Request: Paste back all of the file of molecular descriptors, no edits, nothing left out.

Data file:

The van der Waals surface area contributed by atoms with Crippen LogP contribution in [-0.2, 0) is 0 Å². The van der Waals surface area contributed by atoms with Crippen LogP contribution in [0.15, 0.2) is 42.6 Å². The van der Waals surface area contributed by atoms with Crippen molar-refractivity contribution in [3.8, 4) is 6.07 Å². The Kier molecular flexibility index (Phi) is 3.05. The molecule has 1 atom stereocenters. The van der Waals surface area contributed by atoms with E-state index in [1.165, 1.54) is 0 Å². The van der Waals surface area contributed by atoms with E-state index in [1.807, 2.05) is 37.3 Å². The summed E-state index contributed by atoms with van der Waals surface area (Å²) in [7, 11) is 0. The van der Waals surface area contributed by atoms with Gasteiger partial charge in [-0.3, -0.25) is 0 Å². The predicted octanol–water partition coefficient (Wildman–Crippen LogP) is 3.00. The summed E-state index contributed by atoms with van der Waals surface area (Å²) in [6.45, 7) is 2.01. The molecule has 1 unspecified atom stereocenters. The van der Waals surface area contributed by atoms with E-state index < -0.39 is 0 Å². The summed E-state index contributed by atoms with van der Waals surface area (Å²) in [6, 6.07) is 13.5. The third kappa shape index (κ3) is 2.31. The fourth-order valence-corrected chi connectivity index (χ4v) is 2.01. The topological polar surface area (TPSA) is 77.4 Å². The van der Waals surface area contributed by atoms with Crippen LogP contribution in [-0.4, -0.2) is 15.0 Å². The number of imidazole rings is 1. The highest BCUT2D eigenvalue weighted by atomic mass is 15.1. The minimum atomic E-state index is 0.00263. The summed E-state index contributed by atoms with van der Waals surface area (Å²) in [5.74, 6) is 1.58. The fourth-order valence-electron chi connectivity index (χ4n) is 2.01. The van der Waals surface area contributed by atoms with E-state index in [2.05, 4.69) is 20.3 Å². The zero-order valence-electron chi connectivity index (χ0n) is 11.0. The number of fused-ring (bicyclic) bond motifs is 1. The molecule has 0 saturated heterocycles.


The van der Waals surface area contributed by atoms with Crippen LogP contribution in [-0.2, 0) is 0 Å². The van der Waals surface area contributed by atoms with Crippen LogP contribution in [0.15, 0.2) is 42.6 Å². The van der Waals surface area contributed by atoms with Crippen molar-refractivity contribution in [3.8, 4) is 6.07 Å². The Kier molecular flexibility index (Phi) is 3.05. The molecule has 1 atom stereocenters. The van der Waals surface area contributed by atoms with E-state index in [1.165, 1.54) is 0 Å². The van der Waals surface area contributed by atoms with E-state index in [1.807, 2.05) is 37.3 Å². The summed E-state index contributed by atoms with van der Waals surface area (Å²) in [7, 11) is 0. The van der Waals surface area contributed by atoms with Gasteiger partial charge in [-0.3, -0.25) is 0 Å². The predicted octanol–water partition coefficient (Wildman–Crippen LogP) is 3.00. The summed E-state index contributed by atoms with van der Waals surface area (Å²) in [6.45, 7) is 2.01. The molecule has 1 unspecified atom stereocenters. The van der Waals surface area contributed by atoms with E-state index < -0.39 is 0 Å². The summed E-state index contributed by atoms with van der Waals surface area (Å²) in [6, 6.07) is 13.5. The third kappa shape index (κ3) is 2.31. The fourth-order valence-corrected chi connectivity index (χ4v) is 2.01. The topological polar surface area (TPSA) is 77.4 Å². The van der Waals surface area contributed by atoms with Crippen LogP contribution in [-0.4, -0.2) is 15.0 Å². The number of imidazole rings is 1. The highest BCUT2D eigenvalue weighted by atomic mass is 15.1. The minimum atomic E-state index is 0.00263. The summed E-state index contributed by atoms with van der Waals surface area (Å²) in [5.74, 6) is 1.58. The fourth-order valence-electron chi connectivity index (χ4n) is 2.01. The van der Waals surface area contributed by atoms with E-state index in [2.05, 4.69) is 20.3 Å². The zero-order valence-electron chi connectivity index (χ0n) is 11.0. The number of fused-ring (bicyclic) bond motifs is 1. The molecule has 0 saturated heterocycles.